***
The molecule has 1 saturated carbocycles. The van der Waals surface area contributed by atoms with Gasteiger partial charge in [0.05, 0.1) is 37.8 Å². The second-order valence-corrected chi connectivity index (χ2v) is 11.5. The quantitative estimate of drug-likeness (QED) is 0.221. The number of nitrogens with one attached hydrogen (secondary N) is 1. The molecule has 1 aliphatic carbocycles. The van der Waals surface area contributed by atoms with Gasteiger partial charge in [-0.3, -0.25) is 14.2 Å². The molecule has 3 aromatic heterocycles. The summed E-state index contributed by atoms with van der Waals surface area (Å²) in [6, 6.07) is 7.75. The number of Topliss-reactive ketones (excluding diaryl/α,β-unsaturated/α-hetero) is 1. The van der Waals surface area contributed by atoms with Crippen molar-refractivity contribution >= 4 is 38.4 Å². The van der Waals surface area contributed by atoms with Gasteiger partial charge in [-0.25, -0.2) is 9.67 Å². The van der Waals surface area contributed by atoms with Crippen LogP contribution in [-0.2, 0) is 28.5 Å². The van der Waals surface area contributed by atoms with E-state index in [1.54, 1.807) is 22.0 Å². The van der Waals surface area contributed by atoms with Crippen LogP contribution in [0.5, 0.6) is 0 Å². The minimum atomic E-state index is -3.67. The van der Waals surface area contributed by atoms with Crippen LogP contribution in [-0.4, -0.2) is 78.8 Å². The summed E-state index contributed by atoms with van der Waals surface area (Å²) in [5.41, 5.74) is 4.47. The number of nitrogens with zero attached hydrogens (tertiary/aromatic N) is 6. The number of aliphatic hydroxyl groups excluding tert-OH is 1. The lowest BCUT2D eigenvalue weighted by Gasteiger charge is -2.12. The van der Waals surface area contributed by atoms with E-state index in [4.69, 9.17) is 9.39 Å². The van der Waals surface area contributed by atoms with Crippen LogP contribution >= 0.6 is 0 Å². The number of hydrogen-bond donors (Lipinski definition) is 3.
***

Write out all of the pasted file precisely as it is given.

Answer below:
The molecule has 1 saturated carbocycles. The van der Waals surface area contributed by atoms with Gasteiger partial charge in [0.05, 0.1) is 37.8 Å². The second-order valence-corrected chi connectivity index (χ2v) is 11.5. The quantitative estimate of drug-likeness (QED) is 0.221. The number of nitrogens with one attached hydrogen (secondary N) is 1. The molecule has 1 aliphatic carbocycles. The van der Waals surface area contributed by atoms with Gasteiger partial charge in [-0.3, -0.25) is 14.2 Å². The molecule has 3 aromatic heterocycles. The summed E-state index contributed by atoms with van der Waals surface area (Å²) in [6, 6.07) is 7.75. The number of Topliss-reactive ketones (excluding diaryl/α,β-unsaturated/α-hetero) is 1. The van der Waals surface area contributed by atoms with Crippen molar-refractivity contribution >= 4 is 38.4 Å². The van der Waals surface area contributed by atoms with Gasteiger partial charge in [-0.25, -0.2) is 9.67 Å². The van der Waals surface area contributed by atoms with Crippen LogP contribution in [-0.2, 0) is 28.5 Å². The van der Waals surface area contributed by atoms with E-state index in [1.54, 1.807) is 22.0 Å². The van der Waals surface area contributed by atoms with Crippen LogP contribution in [0.5, 0.6) is 0 Å². The minimum atomic E-state index is -3.67. The van der Waals surface area contributed by atoms with Crippen LogP contribution in [-0.4, -0.2) is 78.8 Å². The summed E-state index contributed by atoms with van der Waals surface area (Å²) in [5.41, 5.74) is 4.47. The number of nitrogens with zero attached hydrogens (tertiary/aromatic N) is 6. The number of aliphatic hydroxyl groups excluding tert-OH is 1. The lowest BCUT2D eigenvalue weighted by Gasteiger charge is -2.12. The van der Waals surface area contributed by atoms with E-state index in [4.69, 9.17) is 9.39 Å². The van der Waals surface area contributed by atoms with Crippen LogP contribution >= 0.6 is 0 Å². The number of hydrogen-bond donors (Lipinski definition) is 3.